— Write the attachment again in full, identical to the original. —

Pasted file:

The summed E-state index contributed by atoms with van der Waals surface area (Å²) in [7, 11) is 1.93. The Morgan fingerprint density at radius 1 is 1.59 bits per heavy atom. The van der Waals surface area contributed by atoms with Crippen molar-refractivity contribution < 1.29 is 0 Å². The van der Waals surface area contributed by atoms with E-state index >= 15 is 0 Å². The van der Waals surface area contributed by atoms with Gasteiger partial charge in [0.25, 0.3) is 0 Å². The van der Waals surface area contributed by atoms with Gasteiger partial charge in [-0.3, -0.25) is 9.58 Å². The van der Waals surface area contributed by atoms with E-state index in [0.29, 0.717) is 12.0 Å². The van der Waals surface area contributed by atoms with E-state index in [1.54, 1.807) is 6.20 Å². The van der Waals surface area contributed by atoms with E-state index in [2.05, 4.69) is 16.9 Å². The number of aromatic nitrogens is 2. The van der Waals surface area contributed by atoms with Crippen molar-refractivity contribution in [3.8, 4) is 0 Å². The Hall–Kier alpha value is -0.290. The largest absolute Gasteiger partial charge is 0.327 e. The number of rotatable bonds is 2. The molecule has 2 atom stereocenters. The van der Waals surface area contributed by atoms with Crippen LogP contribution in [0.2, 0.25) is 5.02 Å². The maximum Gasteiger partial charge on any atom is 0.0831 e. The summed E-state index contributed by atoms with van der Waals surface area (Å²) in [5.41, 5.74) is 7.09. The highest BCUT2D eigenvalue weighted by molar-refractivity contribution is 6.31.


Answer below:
The summed E-state index contributed by atoms with van der Waals surface area (Å²) in [7, 11) is 1.93. The Morgan fingerprint density at radius 1 is 1.59 bits per heavy atom. The van der Waals surface area contributed by atoms with Crippen molar-refractivity contribution < 1.29 is 0 Å². The van der Waals surface area contributed by atoms with E-state index >= 15 is 0 Å². The van der Waals surface area contributed by atoms with Gasteiger partial charge in [0.25, 0.3) is 0 Å². The van der Waals surface area contributed by atoms with Gasteiger partial charge in [-0.3, -0.25) is 9.58 Å². The van der Waals surface area contributed by atoms with E-state index in [0.29, 0.717) is 12.0 Å². The van der Waals surface area contributed by atoms with E-state index in [1.54, 1.807) is 6.20 Å². The van der Waals surface area contributed by atoms with E-state index in [2.05, 4.69) is 16.9 Å². The number of aromatic nitrogens is 2. The van der Waals surface area contributed by atoms with Crippen molar-refractivity contribution in [3.8, 4) is 0 Å². The Hall–Kier alpha value is -0.290. The largest absolute Gasteiger partial charge is 0.327 e. The number of rotatable bonds is 2. The molecule has 2 atom stereocenters. The van der Waals surface area contributed by atoms with Crippen LogP contribution in [0.2, 0.25) is 5.02 Å². The maximum Gasteiger partial charge on any atom is 0.0831 e. The summed E-state index contributed by atoms with van der Waals surface area (Å²) in [5.41, 5.74) is 7.09. The highest BCUT2D eigenvalue weighted by molar-refractivity contribution is 6.31.